Place, publisher, year, edition, pages
Elsevier, 2011
Keyword
Atmospheric corrosion, Cu-Zn, Humid air, Surface analysis, Cu2O, ZnO
National Category
Chemical Sciences
Identifiers
urn:nbn:se:kth:diva-34115 (URN)10.1016/j.apsusc.2011.09.080 (DOI)000296725000040 ()2-s2.0-80455122757 (ScopusID)
Note
Updated from submitted to published. QC 20120119Available from: 2011-05-31 Created: 2011-05-25 Last updated: 2012-01-19Bibliographically approved
4. Multi-Analysis of Initial Atmospheric Corrosion of Brass Induced by Carboxylic Acids
Open this publication in new window or tab >>Multi-Analysis of Initial Atmospheric Corrosion of Brass Induced by Carboxylic Acids
2011 (English)In: Journal of the Electrochemical Society, ISSN 0013-4651, Vol. 158, no 6, C172-C177 p.Article in journal (Refereed) Published
Abstract [en]

The initial atmospheric corrosion of a brass (Cu-20Zn) alloy induced by carboxylic (formic, acetic, and propionic) acids has been investigated through surface or near-surface analytical techniques. The main reaction products identified were Zn-carboxylate and a Cu2O-like layer. Their formation kinetics reveal the galvanic effects due to Volta potential variations along the surface, which result in corrosion cells with central anodic formation of zinc-carboxylate and peripheral cathodic formation of Cu2O. The corrosion cell size increases as propionic < acetic < formic acid, reflecting the dependence on ionic conductivity of the aqueous adlayer.

Keyword
PROBE FORCE MICROSCOPY, MOLECULAR STRUCTURAL INFORMATION, SUM-FREQUENCY SPECTROSCOPY, QUANTITATIVE IN-SITU, ACETIC-ACID, ZINC, COPPER, INTERFACES, HUMIDITY, COBALT
National Category
Inorganic Chemistry
Identifiers
urn:nbn:se:kth:diva-33710 (URN)10.1149/1.3577600 (DOI)000289854700047 ()2-s2.0-79955536502 (ScopusID)
Funder
Swedish Research Council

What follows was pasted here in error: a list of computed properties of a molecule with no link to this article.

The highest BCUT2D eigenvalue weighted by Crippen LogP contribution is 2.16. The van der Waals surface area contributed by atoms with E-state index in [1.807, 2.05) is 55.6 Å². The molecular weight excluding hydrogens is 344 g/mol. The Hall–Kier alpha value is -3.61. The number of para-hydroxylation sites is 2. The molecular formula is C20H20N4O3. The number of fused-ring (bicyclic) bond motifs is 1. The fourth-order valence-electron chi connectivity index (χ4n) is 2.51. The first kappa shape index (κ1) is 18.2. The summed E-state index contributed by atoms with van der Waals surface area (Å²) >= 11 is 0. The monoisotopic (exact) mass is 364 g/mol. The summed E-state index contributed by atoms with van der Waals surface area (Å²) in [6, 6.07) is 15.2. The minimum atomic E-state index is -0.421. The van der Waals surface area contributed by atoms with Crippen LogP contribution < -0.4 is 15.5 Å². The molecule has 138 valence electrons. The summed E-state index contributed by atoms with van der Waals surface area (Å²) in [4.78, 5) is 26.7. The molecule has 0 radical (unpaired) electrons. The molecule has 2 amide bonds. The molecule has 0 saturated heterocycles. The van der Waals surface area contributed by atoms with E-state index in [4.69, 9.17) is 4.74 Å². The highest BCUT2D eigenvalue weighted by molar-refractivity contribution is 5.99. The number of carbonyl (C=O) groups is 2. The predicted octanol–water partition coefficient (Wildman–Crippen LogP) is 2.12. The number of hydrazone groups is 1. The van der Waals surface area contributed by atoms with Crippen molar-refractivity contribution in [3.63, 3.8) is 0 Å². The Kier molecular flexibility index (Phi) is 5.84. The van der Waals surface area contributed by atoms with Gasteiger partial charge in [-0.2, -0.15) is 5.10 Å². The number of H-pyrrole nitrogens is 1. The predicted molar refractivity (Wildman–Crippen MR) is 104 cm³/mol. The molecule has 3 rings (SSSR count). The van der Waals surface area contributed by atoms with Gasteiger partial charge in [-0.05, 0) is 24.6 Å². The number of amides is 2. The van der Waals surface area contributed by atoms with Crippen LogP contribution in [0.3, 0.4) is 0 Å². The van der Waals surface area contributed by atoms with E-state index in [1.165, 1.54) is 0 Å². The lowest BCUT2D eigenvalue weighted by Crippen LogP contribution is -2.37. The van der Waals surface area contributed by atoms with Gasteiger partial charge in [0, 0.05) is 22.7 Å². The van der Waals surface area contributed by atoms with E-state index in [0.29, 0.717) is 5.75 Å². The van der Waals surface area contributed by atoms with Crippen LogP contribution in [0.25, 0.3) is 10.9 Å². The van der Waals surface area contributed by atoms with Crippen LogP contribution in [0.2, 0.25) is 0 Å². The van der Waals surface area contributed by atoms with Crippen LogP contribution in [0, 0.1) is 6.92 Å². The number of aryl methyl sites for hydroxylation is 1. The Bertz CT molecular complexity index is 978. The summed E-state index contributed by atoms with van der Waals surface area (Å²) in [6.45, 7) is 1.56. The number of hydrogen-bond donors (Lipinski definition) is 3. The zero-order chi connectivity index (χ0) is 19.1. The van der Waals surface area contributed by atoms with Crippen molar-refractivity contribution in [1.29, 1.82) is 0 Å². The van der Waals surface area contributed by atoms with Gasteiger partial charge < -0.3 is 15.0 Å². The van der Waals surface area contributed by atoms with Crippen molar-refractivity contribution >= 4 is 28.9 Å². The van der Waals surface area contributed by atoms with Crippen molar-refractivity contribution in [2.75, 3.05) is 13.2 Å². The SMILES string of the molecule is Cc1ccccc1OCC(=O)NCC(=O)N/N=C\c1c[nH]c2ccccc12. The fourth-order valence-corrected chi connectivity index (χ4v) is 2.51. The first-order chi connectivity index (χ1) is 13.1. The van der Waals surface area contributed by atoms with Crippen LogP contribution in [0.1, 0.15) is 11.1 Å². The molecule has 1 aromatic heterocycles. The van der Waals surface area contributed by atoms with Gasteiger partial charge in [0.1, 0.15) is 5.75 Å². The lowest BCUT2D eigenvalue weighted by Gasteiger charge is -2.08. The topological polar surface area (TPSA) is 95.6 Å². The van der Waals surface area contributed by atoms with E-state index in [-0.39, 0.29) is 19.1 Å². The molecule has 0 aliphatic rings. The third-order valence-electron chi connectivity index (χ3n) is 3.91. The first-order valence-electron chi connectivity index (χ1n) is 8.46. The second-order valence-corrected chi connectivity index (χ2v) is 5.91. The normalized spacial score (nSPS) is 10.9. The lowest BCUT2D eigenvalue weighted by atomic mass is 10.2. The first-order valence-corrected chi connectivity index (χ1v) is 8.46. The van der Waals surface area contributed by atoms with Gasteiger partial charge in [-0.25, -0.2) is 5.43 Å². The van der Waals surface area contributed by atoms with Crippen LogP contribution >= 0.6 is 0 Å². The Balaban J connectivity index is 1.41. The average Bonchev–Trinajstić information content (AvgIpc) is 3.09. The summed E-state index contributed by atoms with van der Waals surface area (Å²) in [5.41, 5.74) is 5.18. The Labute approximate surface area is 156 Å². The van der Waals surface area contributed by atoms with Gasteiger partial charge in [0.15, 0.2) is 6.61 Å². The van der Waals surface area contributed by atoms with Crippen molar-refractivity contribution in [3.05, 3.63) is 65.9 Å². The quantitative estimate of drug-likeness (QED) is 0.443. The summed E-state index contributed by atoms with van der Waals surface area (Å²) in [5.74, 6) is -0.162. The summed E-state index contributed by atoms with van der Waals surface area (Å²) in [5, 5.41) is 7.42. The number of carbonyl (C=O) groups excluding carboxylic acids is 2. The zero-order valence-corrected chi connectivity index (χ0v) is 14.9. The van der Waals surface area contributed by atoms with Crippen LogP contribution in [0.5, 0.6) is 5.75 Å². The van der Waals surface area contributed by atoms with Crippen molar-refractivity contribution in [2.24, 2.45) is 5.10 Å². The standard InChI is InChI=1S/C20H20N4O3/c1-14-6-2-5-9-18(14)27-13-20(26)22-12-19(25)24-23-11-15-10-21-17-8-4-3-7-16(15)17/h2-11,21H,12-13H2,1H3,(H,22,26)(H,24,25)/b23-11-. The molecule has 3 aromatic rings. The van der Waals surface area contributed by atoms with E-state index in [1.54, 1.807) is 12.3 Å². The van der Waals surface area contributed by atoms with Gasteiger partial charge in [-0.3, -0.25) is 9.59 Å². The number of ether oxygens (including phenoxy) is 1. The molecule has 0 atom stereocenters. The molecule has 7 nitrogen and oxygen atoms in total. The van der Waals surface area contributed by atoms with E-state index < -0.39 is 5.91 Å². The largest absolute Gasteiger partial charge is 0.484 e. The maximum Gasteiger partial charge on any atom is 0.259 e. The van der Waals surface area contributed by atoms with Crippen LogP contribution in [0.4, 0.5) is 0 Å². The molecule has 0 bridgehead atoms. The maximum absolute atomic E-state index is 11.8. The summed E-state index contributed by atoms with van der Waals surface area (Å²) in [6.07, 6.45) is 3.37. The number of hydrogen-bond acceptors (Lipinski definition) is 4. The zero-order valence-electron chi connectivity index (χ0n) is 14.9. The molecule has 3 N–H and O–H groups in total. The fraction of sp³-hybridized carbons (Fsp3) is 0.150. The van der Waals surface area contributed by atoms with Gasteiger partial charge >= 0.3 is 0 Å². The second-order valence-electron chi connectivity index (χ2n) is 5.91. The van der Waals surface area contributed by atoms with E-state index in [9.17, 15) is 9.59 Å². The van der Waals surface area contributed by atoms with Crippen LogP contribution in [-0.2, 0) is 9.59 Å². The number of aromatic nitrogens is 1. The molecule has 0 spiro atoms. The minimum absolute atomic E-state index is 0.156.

Note
QC 20110525Available from: 2011-05-20 Created: 2011-05-16 Last updated: 2011-06-07Bibliographically approved
5. Evolution of corrosion products and metal release from Galvalume coatings on steel during short and long-term atmospheric exposures
Open this publication in new window or tab >>Evolution of corrosion products and metal release from Galvalume coatings on steel during short and long-term atmospheric exposures
2012 (English)In: Materials Chemistry and Physics, ISSN 0254-0584, Vol. 133, no 1, 419-428 p.Article in journal (Refereed) Published
Abstract [en]

Non-treated Galvalume (55% Al, 43.4% Zn and 1.6% Si by weight) coatings have been studied through a combination of surface, near surface and bulk analysis after exposure at marine conditions, and for comparison also in an urban test site and in successively more complex short-term laboratory exposures. Slightly polished Galvalume surfaces exhibit dendritic aluminum-rich areas with higher Volta potential compared with interdendritic zinc-rich areas. These effects were not observed on bare as-received surfaces due to the overall presence of aluminum oxide. As a result, preferential corrosion occurred initially in interdendritic areas. The zinc release rate followed the same time-dependence as the surface coverage of zinc-containing phases at the marine exposure condition with zinc predominantly released compared to aluminum. Short term laboratory exposures generated the same main phases as formed at marine conditions. This confirms that the evolution of corrosion products and time dependence of zinc release rates can be explained by the uniform formation of less soluble Al2O3, AlOOH and Al(OH)(3) compared to observed zinc-containing phases, e.g. ZnO, zinc hydroxycarbonate and zinc hydroxychloride. The same underlying mechanism is believed to operate also during exposure of Galvalume in the urban site studied.

Keyword
Galvalume coating, Atmospheric corrosion, Runoff, Corrosion product evolution
National Category
Materials Chemistry
Identifiers
urn:nbn:se:kth:diva-34118 (URN)10.1016/j.matchemphys.2012.01.054 (DOI)000302032300064 ()2-s2.0-84857786407 (ScopusID)
Funder
Knut and Alice Wallenberg Foundation
Note
QC 20120424Available from: 2011-05-31 Created: 2011-05-25 Last updated: 2012-04-24Bibliographically approved